September 22, 2014

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Mini-Comics and Zine Creators: Go Support Stolen Sharpie Revolution Kickstarter

Most of the time, Panel Patter features commentary, reviews, interviews and other stuff relating to comics and zines themselves. However, the only way to create some of our favorite mini-comics and zines is to know how best to construct them.

The difference between finding an audience and finding yourself sitting behind a booth looking really depressed can often be traced back not to your art (which might be amazing) or your story (which might be cool or worth sharing), but the fact that your zine/mini just doesn't look that great.

In addition, I know that many comic and zine readers also want to create their own comics and zines. And anyone who's a veteran will tell you--there's a lot of work and detail that goes into getting it right, even if you want to have a punk/DIY feel to it.

If you want to know the best way to create your zine or mini, then you absolutely must support long-time zinester Alex Wrekk's Stolen Sharpie Revolution Kickstarter, which is entering its final week as of this writing.

Going into its fifth printing, Alex's book is effectively a zine-making Bible, telling you everything you need to know about creating your own zine. You'll get all the details about layouts, binding, tabling at shows, and a ton more. Though zines are extremely DIY--there's no right or wrong way to make a zine--Alex's book can help you get started and give you a jumping off point for your own work.

Already doing some zines? That's great! Here's a chance to hone your craft from someone who has two decades of experience working with zines. Alex has done everything from create her own zines to co-founding and co-organizing the Portland Zine Symposium to running her own shop selling buttons and zines both in a physical location and online. When you get your copy of Stolen Sharpie Revolution, you'll be able tap into that knowledge.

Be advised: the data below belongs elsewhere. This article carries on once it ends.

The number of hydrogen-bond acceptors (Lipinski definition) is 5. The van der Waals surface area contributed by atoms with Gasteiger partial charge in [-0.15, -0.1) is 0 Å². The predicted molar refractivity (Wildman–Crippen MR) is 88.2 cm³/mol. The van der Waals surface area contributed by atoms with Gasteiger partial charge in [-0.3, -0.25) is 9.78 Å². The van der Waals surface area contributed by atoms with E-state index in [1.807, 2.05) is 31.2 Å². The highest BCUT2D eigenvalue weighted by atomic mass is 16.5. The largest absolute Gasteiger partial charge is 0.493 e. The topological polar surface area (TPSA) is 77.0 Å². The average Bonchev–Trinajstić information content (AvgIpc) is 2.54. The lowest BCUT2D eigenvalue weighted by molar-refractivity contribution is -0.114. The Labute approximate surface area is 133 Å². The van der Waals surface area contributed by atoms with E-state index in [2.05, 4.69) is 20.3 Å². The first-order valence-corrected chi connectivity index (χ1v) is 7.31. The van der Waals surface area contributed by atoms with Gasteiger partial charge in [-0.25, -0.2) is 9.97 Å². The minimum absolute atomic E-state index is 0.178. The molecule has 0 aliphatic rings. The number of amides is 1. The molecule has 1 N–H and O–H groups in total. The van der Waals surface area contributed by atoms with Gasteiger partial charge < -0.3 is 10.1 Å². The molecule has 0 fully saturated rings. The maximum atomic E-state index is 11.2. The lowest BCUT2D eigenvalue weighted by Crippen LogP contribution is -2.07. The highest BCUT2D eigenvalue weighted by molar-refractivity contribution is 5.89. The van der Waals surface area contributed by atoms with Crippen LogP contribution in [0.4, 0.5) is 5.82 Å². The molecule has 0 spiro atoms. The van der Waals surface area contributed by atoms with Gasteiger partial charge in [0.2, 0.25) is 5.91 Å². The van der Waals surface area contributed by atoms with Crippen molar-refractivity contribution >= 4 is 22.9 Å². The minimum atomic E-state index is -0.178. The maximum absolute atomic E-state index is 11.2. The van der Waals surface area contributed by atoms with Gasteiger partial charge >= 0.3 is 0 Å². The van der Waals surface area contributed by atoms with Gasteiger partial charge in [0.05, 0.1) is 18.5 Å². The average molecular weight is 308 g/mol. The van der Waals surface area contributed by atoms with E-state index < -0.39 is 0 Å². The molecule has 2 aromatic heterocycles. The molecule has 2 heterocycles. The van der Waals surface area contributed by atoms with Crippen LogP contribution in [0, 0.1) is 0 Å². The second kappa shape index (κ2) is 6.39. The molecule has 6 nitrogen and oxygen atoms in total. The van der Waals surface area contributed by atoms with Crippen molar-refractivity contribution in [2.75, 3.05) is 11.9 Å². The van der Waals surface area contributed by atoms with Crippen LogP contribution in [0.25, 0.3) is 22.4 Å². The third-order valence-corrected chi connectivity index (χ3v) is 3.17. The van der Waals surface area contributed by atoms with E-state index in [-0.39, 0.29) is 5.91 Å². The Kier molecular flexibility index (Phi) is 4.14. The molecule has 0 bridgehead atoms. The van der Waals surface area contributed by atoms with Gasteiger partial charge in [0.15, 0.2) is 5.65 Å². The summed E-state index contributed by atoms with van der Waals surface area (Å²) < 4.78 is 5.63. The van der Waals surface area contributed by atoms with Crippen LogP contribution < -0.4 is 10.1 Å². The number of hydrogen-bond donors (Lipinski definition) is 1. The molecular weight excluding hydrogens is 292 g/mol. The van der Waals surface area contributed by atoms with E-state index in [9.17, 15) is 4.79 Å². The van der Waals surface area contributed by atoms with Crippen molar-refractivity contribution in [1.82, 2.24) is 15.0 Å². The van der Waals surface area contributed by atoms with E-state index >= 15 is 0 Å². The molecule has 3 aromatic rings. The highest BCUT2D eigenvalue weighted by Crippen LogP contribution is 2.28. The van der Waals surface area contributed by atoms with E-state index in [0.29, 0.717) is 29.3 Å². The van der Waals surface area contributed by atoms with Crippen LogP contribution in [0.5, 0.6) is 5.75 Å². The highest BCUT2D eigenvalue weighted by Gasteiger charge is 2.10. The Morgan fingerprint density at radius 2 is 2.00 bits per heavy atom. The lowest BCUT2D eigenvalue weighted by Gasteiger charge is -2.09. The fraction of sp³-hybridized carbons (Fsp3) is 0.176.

Last but not least, this book also serves as an academic resource. Those who want more background on the history of zines and zine culture will find it here. Past editions of Stolen Sharpie Revolution have been used as a university text.

Now it's time for the latest edition, which Alex has revised and expanded, including new and updated information. One of those sections is where to get your zine reviewed, so you can help get your name out.* In addition, Alex runs a companion site with details of things that change over time, like the dates and locations of zine fests, zine libraries, and other resources.

The main reward here is getting a copy of the book for your own use, which you can do at the $15 level. In addition, for a bit more, you can either have Alex donate a copy to a free library (where people have boxes in their neighborhoods), pick up a cool button, get a t-shirt, or even grab multiple copies for your own small store or zine distro. At the higher tiers, Alex will even help you make your own zine.

As of this writing, Alex needs a little under $2000 to fund this amazing collection of information. It's going to be close, but it's definitely doable. Anyone involved in the mini/zine community really should have a copy of this book, and it would be really cool to see this fifth edition move Stolen Sharpie Revolution over the 25,000 copies in print mark over its lifetime.

If that doesn't show the power of DIY, I don't know what does!

You can back the Stolen Sharpie Revolution Kickstarter here. GO DO IT!

*I don't know if we got mentioned or not, because we don't do a ton of zine coverage. But if you are reading this and want us to look at your zine, we'd be happy to as long it fits our guidelines.